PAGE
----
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Conceptualizing Nature: Is it Just Beyond the Door?

Lee Smitherman
Brent Bell, Ph.D.
Article Date:  February 27, 2017


Widely varying values and intentions of what it means to be in nature and constituted of natural elements has led to these words being used to describe products and built environments often with little consideration.  Even in the programs relying on these places to operate, the term nature is used with a certain level of ambiguity.  As a result, such confusion can lead to discounted value for what it means to be in nature.  This paper argues the need for a conceptualization of the term, striving to provide a common answer to the question, what is nature?  An etymological inquiry was performed to provide a starting point for the analysis.  Additionally, a database search was conducted to determine the ways in which those contributing to our understanding of the phenomena currently interpret its meaning.  Conclusions based on the conceptual analysis and inquiry into the meaning of what nature is suggest that our understanding is primarily determined by assessing the level of human influence as a method to determine natural from unnatural.  

Keywords: nature, natural, conceptual analysis

For millennia, the complexity of the relationship between humans and the natural world has perplexed those of us who desire to better understand it.  What makes nature, nature?  Where is nature and what does it consist of?  Moreover, our increased and use of the term and its derivatives to describe everything from consumable products to city parks has relegated nature to an ambiguous and often misused word.  As a result of this overuse, the term natural has become just as ambiguous as its root. 

In describing areas that have not been altered by human influence, we often use the term natural.  For many of these areas their designation as natural is a result of analyzing its contents.  For example, when assessing the landscape of an urban park, we can look at it from a macro perspective and see a human-created environment meant to mimic certain other types of natural ecosystems.  Additionally, a well-manicured ornamental lawn or garden can be assessed in this manner with the same result.  However, upon closer inspection, we often find the overwhelming evidence that suggests many such areas are anything but natural: selectively bred ornamental plants, trees that have been altered to not produce seeds, landscapes that would never exist if not for extensive irrigation networks, and often having a significantly lower level of biodiversity compared to their more natural inspiration.  In these places, if we look close enough, we often see our own desires for the environment as the primary shaping force rather than those of nature.  In this manner, mono-scaped local parks, farms, and even empty urban lots inhabited by highly opportunistic plant species are frivolously classified as natural areas.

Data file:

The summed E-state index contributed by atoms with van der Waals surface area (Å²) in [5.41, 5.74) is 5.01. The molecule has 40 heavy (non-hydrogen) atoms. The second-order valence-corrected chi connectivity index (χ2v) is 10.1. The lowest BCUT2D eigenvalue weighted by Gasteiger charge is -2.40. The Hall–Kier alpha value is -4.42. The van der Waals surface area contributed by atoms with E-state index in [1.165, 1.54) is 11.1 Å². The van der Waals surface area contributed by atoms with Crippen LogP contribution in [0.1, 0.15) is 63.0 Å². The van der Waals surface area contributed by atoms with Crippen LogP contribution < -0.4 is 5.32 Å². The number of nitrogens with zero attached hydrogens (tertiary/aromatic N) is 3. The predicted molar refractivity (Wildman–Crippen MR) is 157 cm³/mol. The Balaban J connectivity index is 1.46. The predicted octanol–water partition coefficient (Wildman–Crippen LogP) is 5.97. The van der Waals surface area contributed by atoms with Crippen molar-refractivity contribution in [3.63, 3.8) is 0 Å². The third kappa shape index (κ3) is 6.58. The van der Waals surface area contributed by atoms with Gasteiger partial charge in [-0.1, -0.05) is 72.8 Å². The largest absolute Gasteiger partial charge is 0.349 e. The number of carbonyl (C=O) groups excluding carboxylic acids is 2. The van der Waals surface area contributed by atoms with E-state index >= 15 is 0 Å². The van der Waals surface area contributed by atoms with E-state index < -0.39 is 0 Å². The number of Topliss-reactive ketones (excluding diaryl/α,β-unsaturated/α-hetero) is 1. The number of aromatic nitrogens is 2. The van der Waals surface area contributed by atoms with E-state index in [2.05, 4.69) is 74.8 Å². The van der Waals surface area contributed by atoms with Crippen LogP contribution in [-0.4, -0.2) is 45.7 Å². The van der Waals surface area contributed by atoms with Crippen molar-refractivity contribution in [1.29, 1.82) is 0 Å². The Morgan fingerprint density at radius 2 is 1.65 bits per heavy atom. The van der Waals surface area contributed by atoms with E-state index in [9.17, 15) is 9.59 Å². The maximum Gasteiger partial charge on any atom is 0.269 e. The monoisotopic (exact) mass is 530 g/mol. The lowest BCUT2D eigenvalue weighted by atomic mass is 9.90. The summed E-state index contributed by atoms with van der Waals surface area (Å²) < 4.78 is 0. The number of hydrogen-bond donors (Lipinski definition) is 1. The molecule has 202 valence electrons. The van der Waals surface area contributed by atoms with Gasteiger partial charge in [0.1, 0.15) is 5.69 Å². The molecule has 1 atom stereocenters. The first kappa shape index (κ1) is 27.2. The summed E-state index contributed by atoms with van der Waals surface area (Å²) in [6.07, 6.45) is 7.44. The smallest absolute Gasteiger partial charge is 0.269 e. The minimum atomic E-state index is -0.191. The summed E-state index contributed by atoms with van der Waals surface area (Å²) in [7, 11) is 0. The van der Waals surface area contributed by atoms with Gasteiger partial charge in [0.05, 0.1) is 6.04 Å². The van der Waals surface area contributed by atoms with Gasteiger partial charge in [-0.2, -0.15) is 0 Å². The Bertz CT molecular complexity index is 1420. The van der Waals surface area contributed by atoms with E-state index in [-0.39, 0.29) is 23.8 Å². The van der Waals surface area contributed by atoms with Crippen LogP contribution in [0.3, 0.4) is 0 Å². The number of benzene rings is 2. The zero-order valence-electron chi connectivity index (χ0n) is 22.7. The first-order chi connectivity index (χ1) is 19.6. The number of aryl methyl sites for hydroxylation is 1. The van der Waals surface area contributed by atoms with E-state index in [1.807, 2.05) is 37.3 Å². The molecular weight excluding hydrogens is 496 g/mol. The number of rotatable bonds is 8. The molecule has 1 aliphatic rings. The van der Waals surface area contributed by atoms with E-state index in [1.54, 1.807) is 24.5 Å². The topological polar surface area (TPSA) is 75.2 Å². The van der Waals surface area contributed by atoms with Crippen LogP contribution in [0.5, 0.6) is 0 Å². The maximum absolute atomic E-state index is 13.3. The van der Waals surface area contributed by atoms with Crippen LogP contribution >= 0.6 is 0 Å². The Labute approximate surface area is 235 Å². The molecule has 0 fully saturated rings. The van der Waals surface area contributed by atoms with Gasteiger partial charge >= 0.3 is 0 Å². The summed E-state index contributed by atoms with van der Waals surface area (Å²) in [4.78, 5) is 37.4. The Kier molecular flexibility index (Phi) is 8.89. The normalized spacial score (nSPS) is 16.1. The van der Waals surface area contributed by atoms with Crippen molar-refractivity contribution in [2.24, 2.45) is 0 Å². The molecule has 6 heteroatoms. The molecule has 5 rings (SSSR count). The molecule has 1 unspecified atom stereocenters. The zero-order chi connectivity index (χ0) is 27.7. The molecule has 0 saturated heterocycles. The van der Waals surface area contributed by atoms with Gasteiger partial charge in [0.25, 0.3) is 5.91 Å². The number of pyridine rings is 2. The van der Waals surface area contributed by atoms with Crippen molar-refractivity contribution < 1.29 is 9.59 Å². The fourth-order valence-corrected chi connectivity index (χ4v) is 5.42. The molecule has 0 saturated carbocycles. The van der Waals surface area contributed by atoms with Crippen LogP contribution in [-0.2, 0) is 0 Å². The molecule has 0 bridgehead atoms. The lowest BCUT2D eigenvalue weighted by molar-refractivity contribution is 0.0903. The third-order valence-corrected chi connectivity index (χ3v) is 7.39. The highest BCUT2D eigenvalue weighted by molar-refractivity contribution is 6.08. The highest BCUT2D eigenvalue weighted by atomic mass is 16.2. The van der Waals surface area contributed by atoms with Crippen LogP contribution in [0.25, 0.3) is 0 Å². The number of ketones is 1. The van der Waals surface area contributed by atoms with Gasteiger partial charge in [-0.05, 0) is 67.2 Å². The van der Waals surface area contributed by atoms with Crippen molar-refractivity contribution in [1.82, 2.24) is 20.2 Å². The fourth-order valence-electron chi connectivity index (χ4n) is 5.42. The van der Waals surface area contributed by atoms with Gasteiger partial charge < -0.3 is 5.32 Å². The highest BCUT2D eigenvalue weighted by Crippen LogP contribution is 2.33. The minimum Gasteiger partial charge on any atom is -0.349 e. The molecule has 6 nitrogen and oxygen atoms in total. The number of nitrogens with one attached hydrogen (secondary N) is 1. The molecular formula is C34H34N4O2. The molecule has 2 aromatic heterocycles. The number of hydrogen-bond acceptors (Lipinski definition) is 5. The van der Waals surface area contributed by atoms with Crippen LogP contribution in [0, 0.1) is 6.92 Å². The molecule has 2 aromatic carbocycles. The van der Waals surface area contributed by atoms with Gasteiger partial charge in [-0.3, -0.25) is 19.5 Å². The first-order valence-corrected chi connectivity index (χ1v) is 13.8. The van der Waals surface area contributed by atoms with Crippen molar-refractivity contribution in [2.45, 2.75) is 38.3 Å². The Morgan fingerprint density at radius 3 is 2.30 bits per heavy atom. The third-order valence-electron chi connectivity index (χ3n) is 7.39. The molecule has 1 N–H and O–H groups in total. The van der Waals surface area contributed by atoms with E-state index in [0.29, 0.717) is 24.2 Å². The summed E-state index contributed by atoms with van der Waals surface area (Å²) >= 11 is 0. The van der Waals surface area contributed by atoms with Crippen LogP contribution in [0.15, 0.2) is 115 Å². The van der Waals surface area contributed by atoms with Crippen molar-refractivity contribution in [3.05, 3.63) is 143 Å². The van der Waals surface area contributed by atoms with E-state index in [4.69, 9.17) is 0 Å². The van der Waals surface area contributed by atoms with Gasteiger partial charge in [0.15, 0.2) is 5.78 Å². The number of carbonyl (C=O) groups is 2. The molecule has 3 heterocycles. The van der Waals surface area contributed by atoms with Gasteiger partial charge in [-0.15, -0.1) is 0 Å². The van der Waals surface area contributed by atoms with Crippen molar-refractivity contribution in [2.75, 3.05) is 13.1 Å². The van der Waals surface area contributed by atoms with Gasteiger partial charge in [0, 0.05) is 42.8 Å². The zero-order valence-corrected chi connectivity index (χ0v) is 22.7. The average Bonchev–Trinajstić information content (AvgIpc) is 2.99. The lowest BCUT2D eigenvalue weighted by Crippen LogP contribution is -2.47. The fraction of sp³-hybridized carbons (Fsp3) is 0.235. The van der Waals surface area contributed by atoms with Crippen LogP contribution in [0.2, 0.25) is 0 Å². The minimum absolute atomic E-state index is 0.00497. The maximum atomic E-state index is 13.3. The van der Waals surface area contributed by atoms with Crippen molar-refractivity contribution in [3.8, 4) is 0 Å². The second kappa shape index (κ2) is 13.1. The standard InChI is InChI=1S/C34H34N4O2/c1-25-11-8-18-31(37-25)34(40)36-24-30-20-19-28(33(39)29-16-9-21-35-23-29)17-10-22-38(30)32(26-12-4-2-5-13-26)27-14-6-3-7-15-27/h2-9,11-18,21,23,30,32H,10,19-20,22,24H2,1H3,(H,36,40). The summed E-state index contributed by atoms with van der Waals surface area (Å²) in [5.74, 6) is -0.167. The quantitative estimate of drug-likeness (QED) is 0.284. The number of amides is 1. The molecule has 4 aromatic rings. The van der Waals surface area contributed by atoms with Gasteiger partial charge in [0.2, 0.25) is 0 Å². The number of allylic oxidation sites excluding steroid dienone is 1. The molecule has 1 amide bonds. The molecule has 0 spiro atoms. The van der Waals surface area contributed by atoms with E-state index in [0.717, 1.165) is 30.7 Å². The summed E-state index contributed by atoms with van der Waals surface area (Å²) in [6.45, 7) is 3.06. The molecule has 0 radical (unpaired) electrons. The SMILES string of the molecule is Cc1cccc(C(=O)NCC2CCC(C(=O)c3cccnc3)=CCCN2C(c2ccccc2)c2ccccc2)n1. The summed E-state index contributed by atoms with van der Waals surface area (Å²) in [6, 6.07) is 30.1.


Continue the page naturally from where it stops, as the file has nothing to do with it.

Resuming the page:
However, very few in the outdoor industry would label such spaces as particularly valuable or rich with potential for encounters with the natural world.  This argument is not meant to devalue the express purposes of such spaces, but rather help differentiate them from the values we find in nature.  As part of that delineation we have created a plethora of terms that help us classify such spaces by their use and potential for use: green spaces, open spaces, wilderness areas, recreation areas, and natural areas to name a few.  Classifying these spaces in this way, the focus shifts from their constituent parts to the potential for differing levels of experiences with the natural world and activities we rely on unhindered natural will to fulfill.